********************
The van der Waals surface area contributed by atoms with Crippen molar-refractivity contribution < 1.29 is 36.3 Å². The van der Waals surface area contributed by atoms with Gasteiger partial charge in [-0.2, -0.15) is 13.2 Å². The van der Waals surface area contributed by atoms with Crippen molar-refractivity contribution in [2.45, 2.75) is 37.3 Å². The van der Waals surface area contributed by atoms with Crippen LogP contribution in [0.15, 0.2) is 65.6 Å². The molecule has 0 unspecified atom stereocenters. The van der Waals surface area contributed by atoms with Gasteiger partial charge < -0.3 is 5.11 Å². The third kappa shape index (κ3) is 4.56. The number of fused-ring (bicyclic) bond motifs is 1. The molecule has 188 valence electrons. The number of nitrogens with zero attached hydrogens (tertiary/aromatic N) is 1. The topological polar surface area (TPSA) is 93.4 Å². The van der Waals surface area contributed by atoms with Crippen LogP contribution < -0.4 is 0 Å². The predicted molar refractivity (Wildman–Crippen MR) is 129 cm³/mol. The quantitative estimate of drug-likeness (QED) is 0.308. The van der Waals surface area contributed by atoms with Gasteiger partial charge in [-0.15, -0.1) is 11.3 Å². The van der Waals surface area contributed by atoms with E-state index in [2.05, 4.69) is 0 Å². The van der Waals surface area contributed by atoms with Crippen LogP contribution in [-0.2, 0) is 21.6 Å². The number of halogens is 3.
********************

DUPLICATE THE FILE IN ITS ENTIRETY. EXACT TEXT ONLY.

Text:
The van der Waals surface area contributed by atoms with Crippen molar-refractivity contribution < 1.29 is 36.3 Å². The van der Waals surface area contributed by atoms with Gasteiger partial charge in [-0.2, -0.15) is 13.2 Å². The van der Waals surface area contributed by atoms with Crippen molar-refractivity contribution in [2.45, 2.75) is 37.3 Å². The van der Waals surface area contributed by atoms with Crippen LogP contribution in [0.15, 0.2) is 65.6 Å². The molecule has 0 unspecified atom stereocenters. The van der Waals surface area contributed by atoms with Gasteiger partial charge < -0.3 is 5.11 Å². The third kappa shape index (κ3) is 4.56. The number of fused-ring (bicyclic) bond motifs is 1. The molecule has 188 valence electrons. The number of nitrogens with zero attached hydrogens (tertiary/aromatic N) is 1. The topological polar surface area (TPSA) is 93.4 Å². The van der Waals surface area contributed by atoms with Crippen LogP contribution < -0.4 is 0 Å². The predicted molar refractivity (Wildman–Crippen MR) is 129 cm³/mol. The quantitative estimate of drug-likeness (QED) is 0.308. The van der Waals surface area contributed by atoms with Gasteiger partial charge in [-0.15, -0.1) is 11.3 Å². The van der Waals surface area contributed by atoms with E-state index in [2.05, 4.69) is 0 Å². The van der Waals surface area contributed by atoms with Crippen LogP contribution in [-0.2, 0) is 21.6 Å². The number of halogens is 3.